Deciphering species complexes: Puccinia andropogonis and Puccinia coronata, examples of differing modes of speciation

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26 Scopus citations

Abstract

Species of macrocyclic, heteroecious grass rusts often have been defined with wide host ranges and variation in spore morphology. Consequently, some are species complexes and contain genetically distinct forms. Molecular analyses, together with morphological and biological methods, provide powerful means to dissect these complexes. Puccinia coronata is a complex species that has a broad telial host range including more than 45 genera of grasses and a narrow aecial host range. Phylogenetic analysis of nuclear ribosomal internal transcribed spacer (ITS) DNA sequences from 15 aecial and telial collections grouped P. coronata into six distinct clades supporting separation of this complex into four distinct species. Puccinia andropogonis, a common rust of tall prairie grasses in North America, is also a complex species. However, in contrast to P. coronata, P. andropogonis has a narrow telial host range and a broad aecial host range. DNA sequence analysis grouped 15 collections of P. andropogonis into six distinct clades representing at least four distinct species. Speciation of P. coronata appears to have occurred primarily by radiation onto new telial hosts, whereas in P. andropogonis speciation appears to have occurred primarily by radiation onto new aecial hosts.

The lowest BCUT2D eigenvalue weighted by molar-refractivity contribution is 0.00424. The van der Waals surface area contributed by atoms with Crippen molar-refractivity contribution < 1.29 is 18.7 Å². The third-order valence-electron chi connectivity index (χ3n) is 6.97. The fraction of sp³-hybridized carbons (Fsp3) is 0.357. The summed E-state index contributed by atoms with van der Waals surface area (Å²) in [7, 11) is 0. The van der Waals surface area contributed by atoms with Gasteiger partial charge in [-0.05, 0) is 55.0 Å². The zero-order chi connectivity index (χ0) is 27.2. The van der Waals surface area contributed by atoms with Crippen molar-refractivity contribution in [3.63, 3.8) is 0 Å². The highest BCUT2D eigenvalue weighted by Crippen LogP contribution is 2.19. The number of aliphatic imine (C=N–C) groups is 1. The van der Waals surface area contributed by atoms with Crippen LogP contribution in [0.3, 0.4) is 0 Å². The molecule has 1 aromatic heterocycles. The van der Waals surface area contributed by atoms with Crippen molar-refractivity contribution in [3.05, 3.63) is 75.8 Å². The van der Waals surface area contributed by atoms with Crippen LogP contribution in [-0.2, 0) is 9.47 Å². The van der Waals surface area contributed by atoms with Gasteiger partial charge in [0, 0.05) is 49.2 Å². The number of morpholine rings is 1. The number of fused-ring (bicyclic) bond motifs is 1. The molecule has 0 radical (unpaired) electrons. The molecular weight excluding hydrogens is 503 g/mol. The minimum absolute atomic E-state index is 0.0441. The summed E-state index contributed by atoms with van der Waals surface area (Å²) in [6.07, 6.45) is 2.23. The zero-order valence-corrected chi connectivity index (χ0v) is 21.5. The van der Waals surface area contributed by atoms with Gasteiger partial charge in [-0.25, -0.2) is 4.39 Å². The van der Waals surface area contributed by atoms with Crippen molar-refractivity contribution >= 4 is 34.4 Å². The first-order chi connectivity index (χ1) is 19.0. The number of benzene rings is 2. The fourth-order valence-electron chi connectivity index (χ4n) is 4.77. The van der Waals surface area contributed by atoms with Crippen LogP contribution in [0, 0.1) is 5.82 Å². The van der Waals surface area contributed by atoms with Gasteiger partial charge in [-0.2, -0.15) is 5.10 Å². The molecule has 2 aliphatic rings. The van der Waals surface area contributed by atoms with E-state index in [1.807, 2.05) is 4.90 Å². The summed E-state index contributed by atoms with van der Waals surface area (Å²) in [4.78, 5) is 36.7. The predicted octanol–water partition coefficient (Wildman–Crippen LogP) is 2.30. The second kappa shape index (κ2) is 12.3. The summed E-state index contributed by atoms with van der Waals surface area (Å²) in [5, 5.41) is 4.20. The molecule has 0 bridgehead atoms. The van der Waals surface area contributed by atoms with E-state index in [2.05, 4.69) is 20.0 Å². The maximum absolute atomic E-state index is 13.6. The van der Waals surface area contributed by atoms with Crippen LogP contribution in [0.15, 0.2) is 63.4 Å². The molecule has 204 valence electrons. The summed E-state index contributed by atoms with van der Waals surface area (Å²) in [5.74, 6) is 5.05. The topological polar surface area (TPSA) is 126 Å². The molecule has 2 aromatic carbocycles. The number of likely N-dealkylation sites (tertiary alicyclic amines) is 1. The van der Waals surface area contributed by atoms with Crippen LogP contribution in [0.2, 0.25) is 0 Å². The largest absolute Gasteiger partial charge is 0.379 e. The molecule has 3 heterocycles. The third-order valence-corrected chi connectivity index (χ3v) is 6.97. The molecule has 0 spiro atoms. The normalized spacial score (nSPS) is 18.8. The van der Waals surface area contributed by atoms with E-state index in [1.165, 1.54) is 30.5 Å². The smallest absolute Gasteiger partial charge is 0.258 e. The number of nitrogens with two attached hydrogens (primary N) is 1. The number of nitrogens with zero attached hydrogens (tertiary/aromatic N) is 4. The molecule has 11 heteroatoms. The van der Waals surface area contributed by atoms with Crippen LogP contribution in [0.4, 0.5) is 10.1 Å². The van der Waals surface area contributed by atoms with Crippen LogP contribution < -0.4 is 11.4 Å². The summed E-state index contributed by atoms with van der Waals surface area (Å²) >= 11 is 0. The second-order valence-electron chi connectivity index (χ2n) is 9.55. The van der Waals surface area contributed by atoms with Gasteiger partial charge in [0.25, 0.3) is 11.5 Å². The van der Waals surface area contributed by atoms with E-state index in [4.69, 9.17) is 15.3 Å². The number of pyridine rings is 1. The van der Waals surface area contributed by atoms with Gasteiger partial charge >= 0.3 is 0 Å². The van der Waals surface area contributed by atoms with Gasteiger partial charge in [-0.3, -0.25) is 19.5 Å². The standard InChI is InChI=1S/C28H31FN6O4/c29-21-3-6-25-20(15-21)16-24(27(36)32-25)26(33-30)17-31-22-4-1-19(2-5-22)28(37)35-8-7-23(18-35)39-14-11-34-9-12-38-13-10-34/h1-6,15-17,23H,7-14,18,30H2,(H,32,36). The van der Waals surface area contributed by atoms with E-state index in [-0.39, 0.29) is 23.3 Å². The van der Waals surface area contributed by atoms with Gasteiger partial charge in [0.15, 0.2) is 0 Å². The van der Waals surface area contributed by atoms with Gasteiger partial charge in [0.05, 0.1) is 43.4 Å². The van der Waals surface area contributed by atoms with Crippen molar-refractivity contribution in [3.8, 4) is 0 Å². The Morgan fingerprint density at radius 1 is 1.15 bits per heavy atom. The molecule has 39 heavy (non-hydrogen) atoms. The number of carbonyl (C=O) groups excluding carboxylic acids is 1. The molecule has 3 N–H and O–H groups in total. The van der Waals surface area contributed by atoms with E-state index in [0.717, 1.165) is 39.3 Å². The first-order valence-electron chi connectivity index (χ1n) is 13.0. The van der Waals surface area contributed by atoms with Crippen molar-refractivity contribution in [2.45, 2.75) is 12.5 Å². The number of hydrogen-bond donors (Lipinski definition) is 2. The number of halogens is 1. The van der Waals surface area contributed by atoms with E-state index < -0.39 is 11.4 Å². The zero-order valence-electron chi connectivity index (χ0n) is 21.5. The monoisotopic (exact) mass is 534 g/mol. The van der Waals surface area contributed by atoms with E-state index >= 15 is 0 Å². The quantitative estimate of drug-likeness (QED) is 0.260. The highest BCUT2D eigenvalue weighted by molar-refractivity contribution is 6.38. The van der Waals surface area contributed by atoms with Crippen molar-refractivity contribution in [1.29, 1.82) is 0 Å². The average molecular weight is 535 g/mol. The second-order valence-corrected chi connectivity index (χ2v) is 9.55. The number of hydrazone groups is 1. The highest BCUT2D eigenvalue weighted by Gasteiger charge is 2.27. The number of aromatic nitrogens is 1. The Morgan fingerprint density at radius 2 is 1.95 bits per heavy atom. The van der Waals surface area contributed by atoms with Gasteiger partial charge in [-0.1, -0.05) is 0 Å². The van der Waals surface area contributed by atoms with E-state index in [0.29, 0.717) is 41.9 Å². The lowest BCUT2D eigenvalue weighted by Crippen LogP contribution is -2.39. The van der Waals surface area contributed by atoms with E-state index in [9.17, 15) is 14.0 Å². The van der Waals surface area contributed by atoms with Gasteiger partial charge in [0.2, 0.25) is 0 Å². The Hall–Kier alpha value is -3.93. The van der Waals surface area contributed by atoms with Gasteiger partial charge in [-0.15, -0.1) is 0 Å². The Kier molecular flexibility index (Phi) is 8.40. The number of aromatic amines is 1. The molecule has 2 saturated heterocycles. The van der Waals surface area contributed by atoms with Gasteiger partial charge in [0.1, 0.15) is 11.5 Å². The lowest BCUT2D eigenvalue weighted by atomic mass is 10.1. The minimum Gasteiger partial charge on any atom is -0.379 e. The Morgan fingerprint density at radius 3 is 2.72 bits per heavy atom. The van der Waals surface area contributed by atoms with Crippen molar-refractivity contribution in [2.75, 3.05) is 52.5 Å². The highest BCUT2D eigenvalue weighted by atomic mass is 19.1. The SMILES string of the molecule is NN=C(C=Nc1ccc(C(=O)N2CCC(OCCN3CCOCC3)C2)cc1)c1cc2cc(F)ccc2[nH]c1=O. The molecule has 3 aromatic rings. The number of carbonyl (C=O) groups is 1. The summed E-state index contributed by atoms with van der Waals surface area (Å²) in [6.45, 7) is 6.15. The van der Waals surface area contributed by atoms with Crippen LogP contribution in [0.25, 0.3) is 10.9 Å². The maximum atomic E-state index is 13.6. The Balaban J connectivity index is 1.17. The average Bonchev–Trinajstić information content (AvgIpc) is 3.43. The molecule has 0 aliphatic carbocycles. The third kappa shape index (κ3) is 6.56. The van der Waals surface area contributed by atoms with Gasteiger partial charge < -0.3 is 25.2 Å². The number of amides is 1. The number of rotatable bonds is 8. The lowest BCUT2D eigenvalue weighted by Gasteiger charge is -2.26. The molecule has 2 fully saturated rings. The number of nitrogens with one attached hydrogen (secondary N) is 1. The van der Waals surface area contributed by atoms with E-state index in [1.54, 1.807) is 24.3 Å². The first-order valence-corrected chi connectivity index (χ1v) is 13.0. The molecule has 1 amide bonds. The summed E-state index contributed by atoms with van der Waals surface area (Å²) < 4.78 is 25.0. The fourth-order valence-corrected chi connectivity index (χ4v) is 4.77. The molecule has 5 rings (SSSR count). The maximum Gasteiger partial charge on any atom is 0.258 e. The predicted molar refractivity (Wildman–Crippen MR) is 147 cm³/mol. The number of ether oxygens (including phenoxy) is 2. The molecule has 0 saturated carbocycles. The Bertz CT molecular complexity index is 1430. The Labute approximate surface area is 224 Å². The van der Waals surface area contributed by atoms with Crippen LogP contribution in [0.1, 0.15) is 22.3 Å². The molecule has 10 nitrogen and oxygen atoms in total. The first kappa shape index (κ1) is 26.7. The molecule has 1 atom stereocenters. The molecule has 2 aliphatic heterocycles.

Original languageEnglish (US)
Pages (from-to)130-136
Number of pages7
JournalMycoscience
Volume47
Issue number3
DOIs
StatePublished - Jun 2006

Keywords

  • Evolution
  • ITS
  • Phylogenetics
  • Species complex
  • Uredinales

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